Kenyan Economy Expands at Fastest Pace in Five Years in 2016
Kenya’s economy, East Africa’s largest, expanded at the fastest pace in five years in 2016, boosted by more construction and tourism.
Gross domestic product increased 5.8 percent last year, the most since 2011, from a revised 5.7 percent in 2015, Kenya National Bureau of Statistics Director General Zachary Mwangi told reporters Wednesday in Nairobi, the capital. Expansion could have been more robust had it not been for a sluggish final quarter, when drought hurt farming output.
Tourism grew 13.3 percent after contracting 1.3 percent in the previous year, KNBS said. Construction climbed 9.2 percent from 13.9 percent in 2015.
Tourism, among the nation’s largest foreign-exchange earnings together with exports of flowers, has rebounded after an end to travel advisories by European countries that followed attacks by militant groups.
Kenya is the world’s biggest black-tea exporter and agriculture, which accounts for about 25 percent of GDP, rose 4 percent from a revised 5.5 percent a year earlier, curbed by a drought. Manufacturing and the financial industries also expanded at a slower pace, 3.5 percent and 6.9 percent respectively. The two sectors grew at a revised 3.6 percent and 9.4 percent in 2015.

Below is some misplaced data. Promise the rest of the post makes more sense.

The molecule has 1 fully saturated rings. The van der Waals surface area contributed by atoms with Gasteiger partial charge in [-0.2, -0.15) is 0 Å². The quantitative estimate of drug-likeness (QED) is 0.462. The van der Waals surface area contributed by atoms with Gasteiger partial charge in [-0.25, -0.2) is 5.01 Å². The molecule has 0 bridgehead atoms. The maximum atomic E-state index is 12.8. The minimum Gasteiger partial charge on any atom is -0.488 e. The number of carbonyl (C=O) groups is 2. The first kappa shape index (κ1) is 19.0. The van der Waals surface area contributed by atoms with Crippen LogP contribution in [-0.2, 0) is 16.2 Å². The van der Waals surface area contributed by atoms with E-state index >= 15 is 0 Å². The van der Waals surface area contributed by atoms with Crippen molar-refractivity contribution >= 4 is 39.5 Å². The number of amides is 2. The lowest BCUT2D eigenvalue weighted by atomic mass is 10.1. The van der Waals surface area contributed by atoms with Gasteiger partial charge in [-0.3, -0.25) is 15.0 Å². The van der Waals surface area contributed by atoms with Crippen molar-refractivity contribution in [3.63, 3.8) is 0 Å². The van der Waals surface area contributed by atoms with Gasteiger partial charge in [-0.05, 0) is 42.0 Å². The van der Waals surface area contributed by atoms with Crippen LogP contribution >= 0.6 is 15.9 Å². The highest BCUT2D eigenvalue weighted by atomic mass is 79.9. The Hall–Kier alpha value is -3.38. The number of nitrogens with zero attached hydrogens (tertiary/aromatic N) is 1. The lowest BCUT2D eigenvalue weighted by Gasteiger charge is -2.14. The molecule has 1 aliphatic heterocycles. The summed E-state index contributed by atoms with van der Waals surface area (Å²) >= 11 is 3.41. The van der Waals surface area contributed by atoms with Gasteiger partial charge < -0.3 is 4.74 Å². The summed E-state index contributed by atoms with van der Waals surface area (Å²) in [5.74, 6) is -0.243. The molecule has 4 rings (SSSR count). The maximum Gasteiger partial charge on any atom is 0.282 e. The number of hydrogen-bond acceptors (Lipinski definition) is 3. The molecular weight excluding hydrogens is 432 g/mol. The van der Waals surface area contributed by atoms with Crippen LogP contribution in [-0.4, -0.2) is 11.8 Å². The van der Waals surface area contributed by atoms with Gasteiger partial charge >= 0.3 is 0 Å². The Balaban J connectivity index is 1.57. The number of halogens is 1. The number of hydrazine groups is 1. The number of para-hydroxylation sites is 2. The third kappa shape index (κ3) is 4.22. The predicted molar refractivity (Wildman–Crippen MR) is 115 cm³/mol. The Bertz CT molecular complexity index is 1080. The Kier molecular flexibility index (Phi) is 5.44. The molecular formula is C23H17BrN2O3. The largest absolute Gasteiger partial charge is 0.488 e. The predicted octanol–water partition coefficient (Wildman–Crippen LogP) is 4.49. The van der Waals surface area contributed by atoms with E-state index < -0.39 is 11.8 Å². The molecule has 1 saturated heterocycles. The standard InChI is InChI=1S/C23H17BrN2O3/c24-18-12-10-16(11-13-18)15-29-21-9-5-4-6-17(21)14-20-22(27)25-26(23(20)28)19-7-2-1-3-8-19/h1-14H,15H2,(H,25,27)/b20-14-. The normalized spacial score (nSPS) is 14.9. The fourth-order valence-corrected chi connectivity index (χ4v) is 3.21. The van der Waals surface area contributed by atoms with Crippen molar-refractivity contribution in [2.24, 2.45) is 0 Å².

The country had forecast growth of 6 percent last year. The statistics agency revised 2015’s expansion upward from 5.6 percent.
The economy grew to 7.16 trillion shillings ($69.2 billion), and the population increased almost 3 percent to 45.4 million people.
The nation’s GDP growth may slow to 5.5 percent in 2017 as it grapples with the drought and the decline in private-sector credit, which slumped to 4 percent in February, the slowest pace since 2003, according to the Central Bank of Kenya. The International Monetary Fund forecasts output slowing to 5.3 percent this year and 5.8 percent in 2018.
President Uhuru Kenyatta, who will seek a second term at general elections on Aug. 8, introduced a law limiting interest charges on loans to 400 basis points above a key central bank rate, fulfilling a campaign pledge he made before coming to power in 2013.
Overall credit growth slowed to 6.4 percent last year from 20.8 percent in the previous period, the agency said. The deceleration in lending to businesses and individuals will constrain expansion of sectors that are reliant on borrowing from commercial banks, it said.
Growth may have softened in the first quarter of 2017 after reduced precipitation in the October-to-November rainy season, central bank Governor Patrick Njoroge said on April 12.
“We are more worried about 2017, which is not looking very pretty,” Faith Atiti, a senior economist at Nairobi-based Commercial Bank of Africa, said by phone.